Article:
DiDonato triumphs in Chicago recital debut
“I like to hit the ground running,” said Joyce DiDonato after opening her recital Friday night with a staggering bravura account of Haydn’s dramatic concert aria, Scena di Berenice.
The American mezzo-soprano has been a familiar figure on the opera stage in Chicago—most recently as Cherubino in last season’s Le nozze di Figaro at Lyric—yet Friday’s event at Mandel Hall, amazingly, marked DiDonato’s belated Chicago recital debut.
The vocal recital is clearly an endangered species even in a city as rich in musical variety as Chicago. There are scant downtown solo vocal events and those that do exist are usually limited to well-established stars like Renée Fleming or Dmitri Hvorostovsky (the latter heard Wednesday night at Orchestra Hall).
Yet clearly an audience does exist as the greatly gifted DiDonato played to a virtually sold-out house Friday night, with a welcome contingent of young singers and music students in attendance.
The fast-rising mezzo’s program offered a virtual model of what a successful vocal recital should be, with an individual selection including several works likely new even to aficionados, served up with a huge dollop of engaging vocal charisma.
DiDonato’s instrument may be a bit monochromatic in color, but, like the just-retired Frederica von Stade, the singer makes up for any lack of tonal distinction with a polished technique, personal charm and an expressive engagement that sweeps all quibbles aside.
The singer believes that Rossini’s songs are unjustly underrated and proceeded to provide supreme advocacy in her varied Rossini set: an earthy romantic entreaty in L’invito, rapt sensitivity in La Partenza and heartfelt expression to Le Dodo des enfants. DiDonato capped the set with the fiery vibrant caprice she brought to the full-blooded title gypsy of Chanson de Zora.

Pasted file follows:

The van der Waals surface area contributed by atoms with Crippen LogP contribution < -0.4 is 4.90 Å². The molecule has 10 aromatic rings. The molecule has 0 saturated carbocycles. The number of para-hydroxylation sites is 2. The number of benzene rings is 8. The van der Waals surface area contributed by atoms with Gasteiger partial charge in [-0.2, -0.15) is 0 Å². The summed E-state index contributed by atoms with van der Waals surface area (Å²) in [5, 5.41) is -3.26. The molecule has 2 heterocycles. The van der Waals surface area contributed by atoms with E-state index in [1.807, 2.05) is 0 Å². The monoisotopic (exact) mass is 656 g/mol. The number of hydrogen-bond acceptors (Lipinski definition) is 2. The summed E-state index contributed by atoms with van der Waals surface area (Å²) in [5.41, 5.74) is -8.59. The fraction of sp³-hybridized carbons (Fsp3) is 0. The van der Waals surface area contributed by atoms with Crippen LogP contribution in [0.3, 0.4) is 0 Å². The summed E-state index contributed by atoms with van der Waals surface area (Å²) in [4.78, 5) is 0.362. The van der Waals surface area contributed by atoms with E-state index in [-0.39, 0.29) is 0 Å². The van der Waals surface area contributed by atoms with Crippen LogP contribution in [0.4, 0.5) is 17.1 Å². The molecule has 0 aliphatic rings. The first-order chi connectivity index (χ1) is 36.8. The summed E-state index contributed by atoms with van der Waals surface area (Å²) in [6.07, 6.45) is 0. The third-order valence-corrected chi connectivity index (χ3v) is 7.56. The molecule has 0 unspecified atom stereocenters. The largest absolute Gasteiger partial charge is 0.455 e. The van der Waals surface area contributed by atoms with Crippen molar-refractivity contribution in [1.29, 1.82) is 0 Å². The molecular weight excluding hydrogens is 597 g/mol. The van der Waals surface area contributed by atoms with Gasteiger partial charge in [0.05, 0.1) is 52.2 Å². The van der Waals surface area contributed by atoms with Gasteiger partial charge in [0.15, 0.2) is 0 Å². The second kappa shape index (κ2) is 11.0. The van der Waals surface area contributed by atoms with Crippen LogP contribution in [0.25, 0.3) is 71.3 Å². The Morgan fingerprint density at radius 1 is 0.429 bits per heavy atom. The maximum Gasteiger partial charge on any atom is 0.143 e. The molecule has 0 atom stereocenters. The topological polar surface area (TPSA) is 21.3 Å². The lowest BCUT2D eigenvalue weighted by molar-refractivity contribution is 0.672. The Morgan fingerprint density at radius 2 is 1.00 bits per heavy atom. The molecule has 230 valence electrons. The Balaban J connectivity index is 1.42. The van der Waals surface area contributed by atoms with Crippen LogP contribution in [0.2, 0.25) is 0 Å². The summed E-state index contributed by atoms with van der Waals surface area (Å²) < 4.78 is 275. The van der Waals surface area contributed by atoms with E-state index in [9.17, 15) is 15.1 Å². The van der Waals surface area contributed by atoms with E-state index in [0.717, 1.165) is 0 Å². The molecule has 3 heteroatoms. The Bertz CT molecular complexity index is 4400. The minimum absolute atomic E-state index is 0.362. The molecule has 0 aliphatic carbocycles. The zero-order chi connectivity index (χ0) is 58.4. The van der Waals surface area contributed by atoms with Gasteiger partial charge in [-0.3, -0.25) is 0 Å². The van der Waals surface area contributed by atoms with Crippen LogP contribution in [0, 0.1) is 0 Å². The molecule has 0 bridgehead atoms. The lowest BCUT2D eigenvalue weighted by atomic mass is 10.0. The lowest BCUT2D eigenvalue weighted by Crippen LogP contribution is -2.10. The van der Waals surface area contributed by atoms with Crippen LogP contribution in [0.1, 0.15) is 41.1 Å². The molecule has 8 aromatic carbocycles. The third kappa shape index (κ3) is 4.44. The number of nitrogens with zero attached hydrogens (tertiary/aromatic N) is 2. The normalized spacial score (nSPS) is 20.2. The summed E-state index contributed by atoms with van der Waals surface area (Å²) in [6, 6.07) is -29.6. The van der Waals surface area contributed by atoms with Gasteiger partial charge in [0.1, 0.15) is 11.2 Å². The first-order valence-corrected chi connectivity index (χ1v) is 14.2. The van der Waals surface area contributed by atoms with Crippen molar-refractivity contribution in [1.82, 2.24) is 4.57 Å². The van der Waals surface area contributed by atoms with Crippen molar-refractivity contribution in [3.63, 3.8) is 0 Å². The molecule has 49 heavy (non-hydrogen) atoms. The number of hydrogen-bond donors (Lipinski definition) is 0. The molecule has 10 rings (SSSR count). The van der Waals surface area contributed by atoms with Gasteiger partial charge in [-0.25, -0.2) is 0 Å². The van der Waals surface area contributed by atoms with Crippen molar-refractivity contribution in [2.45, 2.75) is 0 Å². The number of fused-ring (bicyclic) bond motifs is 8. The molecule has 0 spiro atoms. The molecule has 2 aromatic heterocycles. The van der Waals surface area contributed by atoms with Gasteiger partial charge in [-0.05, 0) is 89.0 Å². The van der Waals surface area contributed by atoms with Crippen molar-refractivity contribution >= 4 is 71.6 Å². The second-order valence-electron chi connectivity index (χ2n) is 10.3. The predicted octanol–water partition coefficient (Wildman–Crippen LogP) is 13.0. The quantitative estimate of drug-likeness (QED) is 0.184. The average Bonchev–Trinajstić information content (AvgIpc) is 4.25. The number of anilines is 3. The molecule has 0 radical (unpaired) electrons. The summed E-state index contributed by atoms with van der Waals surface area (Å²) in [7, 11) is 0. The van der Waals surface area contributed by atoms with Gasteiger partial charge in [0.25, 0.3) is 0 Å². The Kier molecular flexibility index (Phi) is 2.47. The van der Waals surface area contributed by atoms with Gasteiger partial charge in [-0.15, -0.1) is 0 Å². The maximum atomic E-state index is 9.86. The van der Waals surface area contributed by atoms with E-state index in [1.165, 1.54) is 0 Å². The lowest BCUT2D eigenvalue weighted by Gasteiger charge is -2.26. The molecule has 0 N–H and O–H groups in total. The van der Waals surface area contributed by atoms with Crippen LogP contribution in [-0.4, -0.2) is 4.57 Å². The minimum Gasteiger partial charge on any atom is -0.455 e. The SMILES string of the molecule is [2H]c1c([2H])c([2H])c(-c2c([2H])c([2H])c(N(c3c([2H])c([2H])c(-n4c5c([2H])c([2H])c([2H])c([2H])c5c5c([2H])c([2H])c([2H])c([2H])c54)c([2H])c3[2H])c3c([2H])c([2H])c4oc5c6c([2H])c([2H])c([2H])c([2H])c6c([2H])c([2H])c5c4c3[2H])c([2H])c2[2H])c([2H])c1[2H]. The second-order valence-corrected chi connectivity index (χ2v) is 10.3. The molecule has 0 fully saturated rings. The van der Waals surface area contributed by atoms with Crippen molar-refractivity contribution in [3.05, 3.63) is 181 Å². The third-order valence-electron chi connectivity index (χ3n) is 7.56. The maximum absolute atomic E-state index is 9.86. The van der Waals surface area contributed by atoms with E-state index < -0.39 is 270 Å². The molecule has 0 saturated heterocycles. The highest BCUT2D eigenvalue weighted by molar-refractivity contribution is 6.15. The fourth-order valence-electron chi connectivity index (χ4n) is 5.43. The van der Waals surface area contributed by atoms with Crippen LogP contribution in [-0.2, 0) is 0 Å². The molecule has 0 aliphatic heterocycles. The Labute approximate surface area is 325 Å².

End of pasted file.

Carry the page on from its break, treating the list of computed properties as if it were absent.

Rossini’s opera music provided the highlight of the evening with Assisa appie d’un salice from Otello. DiDonato’s rendering of this extended, deeply felt lament was magnificent, beautifully sung and conveying all of Desdemona’s poignance and foreboding with extraordinarily assured bel canto style. Too bad about the electronic disturbances during the most hushed moments.
French music made up a large part of the program. A set of Cecile Chaminade’s inexplicably neglected songs proved a wonderful discovery, not least the drop-dead beautiful opener, Viens, mon bien-aime! DiDonato provided equally ardent advocacy in the rollicking spring-like vitality of Villanelle and the florid L’ete.
The segue from France to Italy was deftly traversed via the Frenchman Reynaldo Hahn’s Venezia, songs cast in the Venetian dialect. The soloist brought out winsome charm and the style of each setting, with notably vivid characterization and humor to the ensuing Italian songs.
DiDonato showed she can throw off the fireworks with the best of them in her encore of the showpiece Tanti affetti from Rossini’s La donna del lago, blazing through all the coloratura and bel canto hurdles with remarkable agility and pinpont precison.
Throughout the evening, pianist David Zobel was a full partner, his eloquent keyboard work on the same artistic level as his colleague.
A final encore of Harold Arlen’s Over the Rainbow from the Kansas-born singer made the ideal coda to the evening, rendered with a freshness and simplicity all the more moving for its understatement.
Kudos to the University of Chicago Presents series for showcasing this wonderful artist to local audiences.